The Ethiopian authorities have done everything in their capacity to run the country’s economy by persistently trying to ignite the external engine, wasting a huge amount of energy. In a way, COVID-19 was a wake-up call, as if it is telling the authorities: “guys, you have been trying that rear engine for way too long without any success, you are not getting anywhere, you are stuck!  It seems you’ve even forgotten to make use of the reliable and sound internal engine right under your feet!”

It would be wiser for the authorities to enable Ethiopian households and businesses to buy goods and services from each other, rather than pleading foreigners to buy Ethiopia’s products. Foreign supply chains have proved unreliable. Uncertainty is the root cause of risk and hence bankruptcy in economic decision-making at all levels, national or firm level.

Incidentally, the obsession with globalization was not Ethiopia specific, although Ethiopia might have overdone it.  What makes Ethiopia so unique is the extent to which domestic demand (household consumption and business investment) as engine of economic growth has been neglected and gradually subjected to a slow and silent death!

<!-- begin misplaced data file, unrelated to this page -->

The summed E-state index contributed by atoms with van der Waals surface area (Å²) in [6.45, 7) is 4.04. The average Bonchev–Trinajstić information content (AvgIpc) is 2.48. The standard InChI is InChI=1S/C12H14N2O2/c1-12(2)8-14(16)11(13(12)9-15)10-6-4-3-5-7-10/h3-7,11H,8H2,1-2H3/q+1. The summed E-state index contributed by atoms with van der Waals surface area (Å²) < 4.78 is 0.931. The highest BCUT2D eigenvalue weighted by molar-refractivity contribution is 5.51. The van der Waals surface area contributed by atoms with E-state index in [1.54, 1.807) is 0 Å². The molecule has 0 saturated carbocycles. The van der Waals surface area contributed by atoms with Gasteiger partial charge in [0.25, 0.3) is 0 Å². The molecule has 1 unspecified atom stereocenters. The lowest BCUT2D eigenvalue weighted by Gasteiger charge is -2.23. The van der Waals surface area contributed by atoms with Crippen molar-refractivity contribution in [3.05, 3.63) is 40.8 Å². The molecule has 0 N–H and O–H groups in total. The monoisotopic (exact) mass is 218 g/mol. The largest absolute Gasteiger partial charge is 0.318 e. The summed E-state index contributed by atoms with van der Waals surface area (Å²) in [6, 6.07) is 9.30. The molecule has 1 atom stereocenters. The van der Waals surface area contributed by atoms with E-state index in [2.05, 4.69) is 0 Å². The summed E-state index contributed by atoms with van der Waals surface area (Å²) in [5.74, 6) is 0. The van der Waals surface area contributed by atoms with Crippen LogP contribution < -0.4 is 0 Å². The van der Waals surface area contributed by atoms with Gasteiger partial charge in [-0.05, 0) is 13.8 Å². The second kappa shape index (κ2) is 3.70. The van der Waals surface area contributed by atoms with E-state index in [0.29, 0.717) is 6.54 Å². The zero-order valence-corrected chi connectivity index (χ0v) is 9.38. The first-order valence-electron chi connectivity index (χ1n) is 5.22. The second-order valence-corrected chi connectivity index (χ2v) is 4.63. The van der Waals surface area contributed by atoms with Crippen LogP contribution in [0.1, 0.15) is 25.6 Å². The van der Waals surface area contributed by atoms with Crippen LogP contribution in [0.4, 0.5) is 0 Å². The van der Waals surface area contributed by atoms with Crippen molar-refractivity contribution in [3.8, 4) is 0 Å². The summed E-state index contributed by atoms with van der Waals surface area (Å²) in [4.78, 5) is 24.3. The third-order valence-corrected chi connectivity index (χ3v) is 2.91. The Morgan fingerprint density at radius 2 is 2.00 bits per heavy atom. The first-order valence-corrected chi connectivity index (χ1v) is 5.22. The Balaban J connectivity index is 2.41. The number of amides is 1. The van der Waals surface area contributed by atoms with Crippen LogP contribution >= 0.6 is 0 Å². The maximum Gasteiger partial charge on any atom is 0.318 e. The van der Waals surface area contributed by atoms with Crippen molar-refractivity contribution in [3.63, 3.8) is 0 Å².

For instance, Ethiopia has an exceptionally low wage, not just for factory workers but across the board, at all levels, starting from a distinguished university professor all the way down to a labourer on a construction site.  If one wants to compare Ethiopia’s average wage with that of any neighboring country, say Kenya, then one does not use percentages, e.g. 10% or 50% etc. One has to resort to factors, 5 or 10 times lower, that sort of thing.  Why and how Ethiopia ended up in this kind of bizarre situation is beyond me to comprehend, I leave it to economic historians to examine it.

The message I would like to convey here is simple and straightforward: if Ethiopian authorities would ever contemplate to use domestic demand as engine of growth, then they must start by formulating an income policy, with a view of enhancing purchasing power of citizens.